For the past few months we’ve been working with Chicago Review Press on their book, Answer Them Nothing: Bringing Down the Polygamous Empire of Warren Jeffs. It recently hit the book store shelves, right before Jeffs was convicted of child rape.
Chicago Review Press has been a client for years, in fact they were one of my very first clients when I started Visible Logic. We’re thrilled to have designed book covers and book interiors for them for nearly ten years.
The cover images for this book came from both Getty Images (stock image) and editorial sources. The design is fairly straightforward, but the blurred court officer in the background works to show that Jeffs is under trial or part of a hearing in this image.
In addition to the book cover we designed the interior of the book, which is mostly running text with a photo insert.
Here is a behind-the-scenes look at the process of designing a book cover.
One question I always get is, “Do you read the books before designing the cover?” The truth is, that never happens. There is just not enough time (I’m a slow reader). I am often given the manuscript to read and I try to skim it. In addition, I’m usually given a brief overview such as a summary or sample chapter. In some cases, the text of the book is actually being written at the same time as we are developing the cover. In addition, most publishing companies have experienced marketing teams that have thoughts on what type of angle they want for the book.
For this book, we also designed and typeset the interior of the book. While I’m doing that, I often read some or all of the text. And I gotta say this, this book sucked me in, as there are many first person narratives from the women involved with Warren Jeffs and his religious community.
For the book cover design, the publisher knew that they wanted to feature Jeffs’ face, as it has been seen in the news frequently. Also, they wanted to cast him in some sort of menacing light, making him look a bit evil or at least wrong-doing.
We initially had a hard time locating photos that we were able to use, so that made the process a bit more tricky. Here are some of the earlier rounds of designs that Visible Logic presented.
Please click on any of the images for a larger view.
This first design follows fairly traditional conventions for a biography, in that the featured person’s face is large on the cover, portrait style. The original photo was of Jeffs with his lawyers’ hands on his shoulders. To de-emphasize that secondary person, and make the book look darker and his face shadowy, I blacked out the background with soft edges.
The second design used a much more forceful looking photo of Jeffs. I tinted it red to make him look develish, and to suggest blood on his hands. I made the main title very small, while emphasizing his name in the sub-title. This publisher tends to prefer a more traditional treatment of the title and subtitle (ie larger title), so that didn’t go over too well.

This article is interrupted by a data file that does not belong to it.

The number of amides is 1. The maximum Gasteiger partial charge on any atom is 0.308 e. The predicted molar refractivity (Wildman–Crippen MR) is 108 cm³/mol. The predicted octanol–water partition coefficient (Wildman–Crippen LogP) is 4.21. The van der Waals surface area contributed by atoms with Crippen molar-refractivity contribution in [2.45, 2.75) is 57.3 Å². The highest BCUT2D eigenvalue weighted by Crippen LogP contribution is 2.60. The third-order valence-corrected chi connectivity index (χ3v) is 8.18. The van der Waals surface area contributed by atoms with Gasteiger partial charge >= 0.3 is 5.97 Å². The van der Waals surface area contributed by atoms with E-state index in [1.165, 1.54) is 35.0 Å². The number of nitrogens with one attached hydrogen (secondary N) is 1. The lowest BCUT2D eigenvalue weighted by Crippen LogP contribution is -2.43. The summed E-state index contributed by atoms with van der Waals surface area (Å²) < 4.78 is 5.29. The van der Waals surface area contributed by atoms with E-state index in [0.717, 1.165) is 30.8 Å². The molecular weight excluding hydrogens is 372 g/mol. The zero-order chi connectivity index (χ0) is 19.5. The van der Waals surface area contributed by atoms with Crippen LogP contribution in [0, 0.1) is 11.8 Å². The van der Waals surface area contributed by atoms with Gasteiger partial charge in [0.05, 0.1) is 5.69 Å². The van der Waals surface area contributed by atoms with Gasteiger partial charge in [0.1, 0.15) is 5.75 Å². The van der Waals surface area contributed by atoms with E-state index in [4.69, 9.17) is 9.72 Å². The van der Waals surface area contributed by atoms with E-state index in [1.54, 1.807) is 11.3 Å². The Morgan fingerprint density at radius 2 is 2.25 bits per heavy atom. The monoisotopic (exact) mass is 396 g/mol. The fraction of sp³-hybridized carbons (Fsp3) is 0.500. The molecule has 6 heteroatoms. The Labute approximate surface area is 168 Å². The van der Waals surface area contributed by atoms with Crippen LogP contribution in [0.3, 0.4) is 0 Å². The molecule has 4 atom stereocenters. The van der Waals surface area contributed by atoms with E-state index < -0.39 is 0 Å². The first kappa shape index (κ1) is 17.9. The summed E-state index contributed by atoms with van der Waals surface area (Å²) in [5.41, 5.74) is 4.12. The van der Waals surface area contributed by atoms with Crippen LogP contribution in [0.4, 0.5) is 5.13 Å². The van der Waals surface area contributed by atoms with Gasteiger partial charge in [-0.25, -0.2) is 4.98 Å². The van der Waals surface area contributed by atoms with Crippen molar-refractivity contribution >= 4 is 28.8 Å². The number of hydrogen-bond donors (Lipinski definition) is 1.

The third design presented was an even more evil portrayal of Jeffs. We found an image that showed him with a very menacing look on his face, and I again turned it into a red and black duotone. I then slashed the photo apart, splicing the text within the image, to suggest the bringing down of the cult.
Apparently I went a little too far with portraying Warren Jeffs as evil. While the publisher liked the tension in options 2 and 3, it was a little too over the top.
We took those concepts and scaled them back to make them less frightening. Below are a few of the versions shown. In reality, we go through many more iterations at this point, but this gives an overview of the process.
For this version, I went to a black and white version of the photo, and chose a portrait that was strong and serious, but not quite as menacing. The type still used the red and the photo was still chopped. Overall, the effect was still strong, but not as evil looking.
This design continued to move to a more straightforward approach. The photo returned to a more traditional, full color look. The angled shapes and different sized typography were simplified.
We continued to hear pressure from the marketing department to scale it back. So the design evolved to a more traditional biography type of look. The red swath and extreme close-up photography still kept a feeling of alarm.
At the eleventh hour, the author and publisher were finally able to secure some additional photos. First came the main photo. There were several in this series, from a recent hearing, but this one worked the best.
At this point, you can see clear ties with the final cover. However, additional photos then arrived and those were put into place in alongside to the main image. These new photos showed his compound as well as a woman in traditional dress taking an oath in court.
With the new photos to work with, we adopted a more earthy color palette. It’s more suggestive of the dessert area that the compound is located in and less about the devilish look. In addition to the having the small images at the bottom (which is what was chosen as the final design), we tried them at the top. It made the main image of Jeffs too low on the cover, like he was falling off the page.
We also tried this version, which brought back some of the angular box shapes from previous versions.
At the top, you can see the final book cover design. In addition to the photo and layout changes, the publisher changed the wording of the title from Cult to Empire.
Most publishers try to complete the front cover well in advance of going to press. This allows them to market the book on their web site, to book sellers, etc. Once the interior book design is complete, we finish the back cover and spine. In this case, the book is a hard cover book so there are flaps as well.
Which book design did you like best? Do you think the publisher went with the right one?